Firearm possession charges in the city of Columbia, South Carolina have skyrocketed over the last five years – and are projected to climb even higher in 2021, according to police department records obtained by this news outlet.
The news comes amid a rising tide of violence in the capital of the Palmetto State … which has consistently neglected to support law enforcement as a core function of municipal governance under the administration of outgoing mayor Steve Benjamin.
In 2015, a total of 183 gun possession charges were filed in connection with Columbia, S.C. police department arrests. Last year, 432 such charges were filed. For those of you keeping score at home, that is a staggering 136.1 percent increase.
The trend is continuing to escalate, too …
During the first five months of 2021, Columbia police reported making 214 gun possession charges – meaning the city is on track to make more than 500 such charges by the end of the year.
Take a look …
(Click to view)
(Via: City of Columbia Police Department)
According to city records, an estimated 56.5 percent of last year’s gun possession charges were alleged violations of S.C. Code of Laws § 16-23-20 – which is the state’s basic unlawful carrying statute. A violation of this section of law is a misdemeanor – with offenders facing up to one year in prison and a fine of up to $1,000.
The next level of weapons possession charge – § 16-23-30 – is a felony punishable by up to five years in prison and a fine of up to $2,000. Violations of this section include firearm possession by “certain persons unlawful,” including individuals previously convicted of “crimes of violence,” fugitives, members of any “subversive organization,” “habitual drunkards,” “drug addicts” or individuals who have been “adjudicated mentally incompetent” or “adjudged unfit to carry or possess a firearm.”
Alleged violations related to this code section accounted for 30.1 percent of gun possession charges filed in Columbia last year.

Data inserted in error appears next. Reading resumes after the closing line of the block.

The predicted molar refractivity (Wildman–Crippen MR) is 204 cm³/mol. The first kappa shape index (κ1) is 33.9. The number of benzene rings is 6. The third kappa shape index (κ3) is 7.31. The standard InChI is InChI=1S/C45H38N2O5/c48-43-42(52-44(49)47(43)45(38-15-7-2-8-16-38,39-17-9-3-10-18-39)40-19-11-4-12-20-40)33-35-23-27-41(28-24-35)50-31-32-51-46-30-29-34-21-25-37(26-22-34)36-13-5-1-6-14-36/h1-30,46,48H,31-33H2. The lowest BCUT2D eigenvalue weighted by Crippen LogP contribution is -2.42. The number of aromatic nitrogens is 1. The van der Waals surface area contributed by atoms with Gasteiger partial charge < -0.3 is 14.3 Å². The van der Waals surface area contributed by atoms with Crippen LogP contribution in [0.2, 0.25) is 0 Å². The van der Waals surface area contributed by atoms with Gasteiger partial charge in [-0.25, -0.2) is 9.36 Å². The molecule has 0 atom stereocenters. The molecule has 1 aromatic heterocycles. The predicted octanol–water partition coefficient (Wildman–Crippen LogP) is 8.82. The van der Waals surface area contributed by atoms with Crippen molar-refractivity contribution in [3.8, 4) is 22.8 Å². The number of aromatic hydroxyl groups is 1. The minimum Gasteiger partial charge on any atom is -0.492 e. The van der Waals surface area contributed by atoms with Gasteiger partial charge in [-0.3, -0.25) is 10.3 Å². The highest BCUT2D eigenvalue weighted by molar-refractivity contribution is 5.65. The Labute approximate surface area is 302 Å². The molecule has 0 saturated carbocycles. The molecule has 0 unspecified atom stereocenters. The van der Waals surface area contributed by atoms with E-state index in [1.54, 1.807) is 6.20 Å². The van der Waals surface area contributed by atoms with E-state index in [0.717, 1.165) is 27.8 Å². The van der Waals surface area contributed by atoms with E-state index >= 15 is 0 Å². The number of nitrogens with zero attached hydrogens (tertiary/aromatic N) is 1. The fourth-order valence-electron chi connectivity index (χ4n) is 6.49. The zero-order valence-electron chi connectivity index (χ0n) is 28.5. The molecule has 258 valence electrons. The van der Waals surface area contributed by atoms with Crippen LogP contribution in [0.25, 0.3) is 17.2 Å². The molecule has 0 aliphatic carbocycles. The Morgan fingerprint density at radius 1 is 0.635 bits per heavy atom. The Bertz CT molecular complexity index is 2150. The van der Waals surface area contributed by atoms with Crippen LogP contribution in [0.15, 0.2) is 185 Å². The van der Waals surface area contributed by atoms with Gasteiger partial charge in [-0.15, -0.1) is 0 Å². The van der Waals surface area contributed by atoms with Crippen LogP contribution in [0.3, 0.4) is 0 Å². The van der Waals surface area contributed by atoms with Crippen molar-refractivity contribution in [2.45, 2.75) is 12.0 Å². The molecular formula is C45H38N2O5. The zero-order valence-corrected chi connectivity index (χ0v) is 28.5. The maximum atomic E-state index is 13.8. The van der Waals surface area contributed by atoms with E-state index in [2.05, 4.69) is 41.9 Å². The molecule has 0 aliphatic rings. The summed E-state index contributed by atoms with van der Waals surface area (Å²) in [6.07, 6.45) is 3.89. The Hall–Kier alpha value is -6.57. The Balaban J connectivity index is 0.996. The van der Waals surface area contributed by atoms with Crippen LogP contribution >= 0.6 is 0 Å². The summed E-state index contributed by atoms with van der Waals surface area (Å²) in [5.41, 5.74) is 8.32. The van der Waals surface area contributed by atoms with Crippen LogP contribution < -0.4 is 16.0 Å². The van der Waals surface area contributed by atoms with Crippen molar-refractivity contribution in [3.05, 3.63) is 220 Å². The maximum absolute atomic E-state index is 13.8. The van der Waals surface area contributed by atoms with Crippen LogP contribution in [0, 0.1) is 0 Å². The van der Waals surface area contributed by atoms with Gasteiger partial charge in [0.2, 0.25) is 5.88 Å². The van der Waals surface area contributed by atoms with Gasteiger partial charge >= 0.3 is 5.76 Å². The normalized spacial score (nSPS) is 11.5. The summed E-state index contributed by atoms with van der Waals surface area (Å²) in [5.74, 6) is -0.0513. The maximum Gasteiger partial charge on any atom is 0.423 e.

Finally, § 16-23-500 outlaws the possession of firearms (or ammunition) by violent felons. As with the previous charge, it is a felony punishable by up to five years in prison and a fine of up to $2,000.
Alleged violations related to this section of the code accounted for 13.4 percent of Columbia’s gun-related charges.
Here is the key question, though: How many of the 432 people charged with unlawful possession of a firearm last year in Columbia were actually sentenced to jail time? How many of them are currently free on bond? How many of them are facing other violent charges in addition to their current weapons charge? How many of them are facing other weapons charges? Also … how many of them had previous violent/ weapons charges pleaded down prior to their latest arrests?
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As of this writing, I do not have an answer to those questions … but I am working my network of sources in the hopes of getting that information. And I am hopeful the answers I uncover will provide some clarity not only regarding gun possession charges filed in the capital of South Carolina, but in cities all across the Palmetto State.
With murders in South Carolina skyrocketing, it is past time to get serious about this problem …
How do we do that?
In addition to equipping prosecutors with the tools they need, I believe it is time for state lawmakers to get serious about statutory reforms related to violent crimes – strengthening (and clarifying) the code of laws to ensure that consequences are in line with conduct.
Beyond that, it is past time for judges appointed by these lawmakers to get serious about keeping violent criminals behind bars – whether that means setting appropriate bond amounts or handing down tougher sentences to repeat offenders.
More fundamentally, it is time for judges and prosecutors in the Palmetto State to remember whose rights come first (or should come first) in our system of justice … those of crime victims.
Under the reign of S.C. supreme court justice Donald Beatty, unfortunately, the Palmetto State’s courts have become enablers of all sorts of deadly conduct … consistently placing the rights of victimizers ahead of those whose lives they threaten.
Oh, and before anyone (ahem) suggests that tougher “gun control” laws are the answer … the statistics cited at the outset of this column offer further proof that violent criminals have no intention of following any gun law. Which means the only recourse for certain repeat offenders is to lock them up and throw away the key.
Or, in certain capital cases, to put them down …
ABOUT THE AUTHOR …
Will Folks is the founding editor of the news outlet you are currently reading. Prior to founding FITSNews, he served as press secretary to the governor of South Carolina. He lives in the Midlands region of the state with his wife and seven children. And yes, he has LOTS of hats (including that Fayetteville Woodpeckers’ lid pictured above).
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